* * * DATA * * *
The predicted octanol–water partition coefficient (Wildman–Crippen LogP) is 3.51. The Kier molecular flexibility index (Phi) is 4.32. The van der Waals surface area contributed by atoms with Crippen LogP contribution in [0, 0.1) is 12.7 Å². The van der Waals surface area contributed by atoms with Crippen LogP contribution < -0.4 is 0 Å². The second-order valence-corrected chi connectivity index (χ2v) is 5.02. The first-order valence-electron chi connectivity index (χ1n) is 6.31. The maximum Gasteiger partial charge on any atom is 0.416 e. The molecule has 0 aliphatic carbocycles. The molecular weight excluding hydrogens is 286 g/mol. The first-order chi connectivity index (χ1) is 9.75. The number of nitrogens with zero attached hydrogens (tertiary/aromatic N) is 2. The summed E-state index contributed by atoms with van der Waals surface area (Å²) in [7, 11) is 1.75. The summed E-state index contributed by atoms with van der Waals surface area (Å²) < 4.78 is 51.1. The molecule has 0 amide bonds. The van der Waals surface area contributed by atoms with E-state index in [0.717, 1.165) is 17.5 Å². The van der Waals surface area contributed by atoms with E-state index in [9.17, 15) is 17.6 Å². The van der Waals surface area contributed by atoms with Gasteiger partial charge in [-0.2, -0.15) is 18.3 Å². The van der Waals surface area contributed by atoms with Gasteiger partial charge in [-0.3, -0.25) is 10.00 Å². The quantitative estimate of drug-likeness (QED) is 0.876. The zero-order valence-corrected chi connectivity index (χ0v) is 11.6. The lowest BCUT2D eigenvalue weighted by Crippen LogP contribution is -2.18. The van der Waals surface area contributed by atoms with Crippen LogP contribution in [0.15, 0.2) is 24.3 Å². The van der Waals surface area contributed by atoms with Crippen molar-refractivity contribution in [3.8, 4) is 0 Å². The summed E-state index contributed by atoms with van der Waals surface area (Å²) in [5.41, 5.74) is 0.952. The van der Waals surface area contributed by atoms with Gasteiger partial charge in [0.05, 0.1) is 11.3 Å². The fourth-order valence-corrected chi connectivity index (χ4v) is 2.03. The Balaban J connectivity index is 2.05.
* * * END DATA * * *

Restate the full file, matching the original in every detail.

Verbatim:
The predicted octanol–water partition coefficient (Wildman–Crippen LogP) is 3.51. The Kier molecular flexibility index (Phi) is 4.32. The van der Waals surface area contributed by atoms with Crippen LogP contribution in [0, 0.1) is 12.7 Å². The van der Waals surface area contributed by atoms with Crippen LogP contribution < -0.4 is 0 Å². The second-order valence-corrected chi connectivity index (χ2v) is 5.02. The first-order valence-electron chi connectivity index (χ1n) is 6.31. The maximum Gasteiger partial charge on any atom is 0.416 e. The molecule has 0 aliphatic carbocycles. The molecular weight excluding hydrogens is 286 g/mol. The first-order chi connectivity index (χ1) is 9.75. The number of nitrogens with zero attached hydrogens (tertiary/aromatic N) is 2. The summed E-state index contributed by atoms with van der Waals surface area (Å²) in [7, 11) is 1.75. The summed E-state index contributed by atoms with van der Waals surface area (Å²) < 4.78 is 51.1. The molecule has 0 amide bonds. The van der Waals surface area contributed by atoms with E-state index in [0.717, 1.165) is 17.5 Å². The van der Waals surface area contributed by atoms with E-state index in [9.17, 15) is 17.6 Å². The van der Waals surface area contributed by atoms with Gasteiger partial charge in [-0.2, -0.15) is 18.3 Å². The van der Waals surface area contributed by atoms with Gasteiger partial charge in [-0.3, -0.25) is 10.00 Å². The quantitative estimate of drug-likeness (QED) is 0.876. The zero-order valence-corrected chi connectivity index (χ0v) is 11.6. The lowest BCUT2D eigenvalue weighted by Crippen LogP contribution is -2.18. The van der Waals surface area contributed by atoms with Crippen LogP contribution in [0.15, 0.2) is 24.3 Å². The van der Waals surface area contributed by atoms with Crippen molar-refractivity contribution in [3.8, 4) is 0 Å². The summed E-state index contributed by atoms with van der Waals surface area (Å²) in [5.41, 5.74) is 0.952. The van der Waals surface area contributed by atoms with Gasteiger partial charge in [0.05, 0.1) is 11.3 Å². The fourth-order valence-corrected chi connectivity index (χ4v) is 2.03. The Balaban J connectivity index is 2.05.